Can a heavy query cause index corruption?


(Jaime López) #1

Hi

I've been running some aggresive tests (on purposely reduced hardware specs) and faced the following issue. My cluster is:

  • ES 2.2.0 on CentOS 6.7
  • 4x nodes with 4GB RAM (2GB for the JVM), 8 cores.
  • Extended the bulk thread queue size from 50 to 1000
  • 20x clients running on the REST api, sending bulk indexing requests with 1000 records each

Then, I've run a few heavy aggregates. The idea is to force ES to retrieve the data from disk (avoiding FS cache whatsoever) to measure some sort of "worst case scenario"

One of the nodes crashed due to OutOfMemory exception during one of the aggregates.** This caused corruption on 100% shards of that node**! Now the cluster is relocating shards but it's painfully slow.

I find hard to believe that a query - as heavy as it is - can cause full corruption of a node. This would be a no-go for production in the project I'm working at.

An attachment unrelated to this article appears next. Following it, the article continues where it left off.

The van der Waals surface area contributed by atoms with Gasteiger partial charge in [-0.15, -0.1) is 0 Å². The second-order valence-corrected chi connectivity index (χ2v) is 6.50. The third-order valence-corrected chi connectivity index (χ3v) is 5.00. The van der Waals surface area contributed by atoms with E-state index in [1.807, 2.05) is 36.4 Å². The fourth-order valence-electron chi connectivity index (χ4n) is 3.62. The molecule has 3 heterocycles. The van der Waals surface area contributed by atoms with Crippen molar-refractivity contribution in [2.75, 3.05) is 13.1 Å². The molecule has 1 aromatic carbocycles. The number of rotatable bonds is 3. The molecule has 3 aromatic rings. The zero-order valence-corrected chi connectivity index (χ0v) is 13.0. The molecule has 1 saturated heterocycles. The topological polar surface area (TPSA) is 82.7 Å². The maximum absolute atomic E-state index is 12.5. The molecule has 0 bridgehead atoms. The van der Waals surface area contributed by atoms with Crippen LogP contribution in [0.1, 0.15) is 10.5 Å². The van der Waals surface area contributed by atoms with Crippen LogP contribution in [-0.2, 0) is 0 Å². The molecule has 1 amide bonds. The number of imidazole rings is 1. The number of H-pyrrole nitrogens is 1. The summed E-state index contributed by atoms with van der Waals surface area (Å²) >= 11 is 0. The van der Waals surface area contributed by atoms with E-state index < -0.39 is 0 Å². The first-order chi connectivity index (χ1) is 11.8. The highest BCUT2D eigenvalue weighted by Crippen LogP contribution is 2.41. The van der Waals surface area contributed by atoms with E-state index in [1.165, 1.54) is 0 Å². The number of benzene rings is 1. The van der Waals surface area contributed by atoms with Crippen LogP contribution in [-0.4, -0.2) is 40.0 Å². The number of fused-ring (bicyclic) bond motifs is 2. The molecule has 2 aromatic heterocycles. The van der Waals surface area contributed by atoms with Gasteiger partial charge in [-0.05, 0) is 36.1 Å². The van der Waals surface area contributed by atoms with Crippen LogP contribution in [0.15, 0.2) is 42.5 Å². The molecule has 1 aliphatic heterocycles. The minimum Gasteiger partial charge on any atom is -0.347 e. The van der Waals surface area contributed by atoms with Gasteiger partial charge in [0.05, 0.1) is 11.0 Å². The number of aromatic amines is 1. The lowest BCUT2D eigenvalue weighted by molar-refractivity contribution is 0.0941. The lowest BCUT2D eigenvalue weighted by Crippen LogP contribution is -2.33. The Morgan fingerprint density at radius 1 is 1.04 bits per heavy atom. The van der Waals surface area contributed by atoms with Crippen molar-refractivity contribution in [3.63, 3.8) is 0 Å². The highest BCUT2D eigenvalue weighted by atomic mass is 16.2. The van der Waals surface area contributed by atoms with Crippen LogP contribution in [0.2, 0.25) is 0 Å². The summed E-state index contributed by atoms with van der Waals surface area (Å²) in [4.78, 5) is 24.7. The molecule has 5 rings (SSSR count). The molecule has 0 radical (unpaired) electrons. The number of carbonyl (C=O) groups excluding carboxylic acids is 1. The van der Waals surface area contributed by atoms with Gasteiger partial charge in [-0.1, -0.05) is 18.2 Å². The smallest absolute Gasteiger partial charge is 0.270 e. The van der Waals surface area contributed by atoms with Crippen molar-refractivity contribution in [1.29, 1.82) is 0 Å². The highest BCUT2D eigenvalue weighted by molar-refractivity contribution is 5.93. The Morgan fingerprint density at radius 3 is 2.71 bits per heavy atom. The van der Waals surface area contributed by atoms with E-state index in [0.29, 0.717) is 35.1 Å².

Is there a way to ensure that the queries memory does not take down the full node? I've been wondering if lowering the three available circuit breakers so they don't sum more than 100% will help (https://www.elastic.co/guide/en/elasticsearch/guide/current/_limiting_memory_usage.html) :

But I find this really annoying - lowering these limits "just in case" doesn't seem reasonable.

Any other ideas / tips?

The full trace can be found here: http://pastie.org/pastes/10722735/text?key=8jrwowaumantpoqjvctq


(Mark Walkom) #2

2GB of heap isn't very much at all :frowning:


(Jaime López) #3

Yes, it is not, on purpose. But it gives an idea of what will happen on production when I will have 16GB of heaps and the query is 8x more complex (I've queried 1 month of data and I expect to be able to do the same over 1 year)


(Michael McCandless) #4

OutOfMemoryError should never result in corruption.

Can you share the full stack traces of both the original OOME you hit and the resulting corruption exceptions?


(Jaime López) #5

The stack trace is on post #1 (pastie)


(Michael McCandless) #6

The stack trace is on post #1 (pastie)

Woops, sorry, I missed that.

OK I looked at the exceptions, and this is not actually index corruption.

Rather, ES has decided that this shard is in an unknown state ("failed engine"), no longer in sync with its peers, and therefore must hard-close it and recopy the shard to sync up again, which is what you see happening.

I think you do need to use the circuit breakers to guard against this.


(system) #7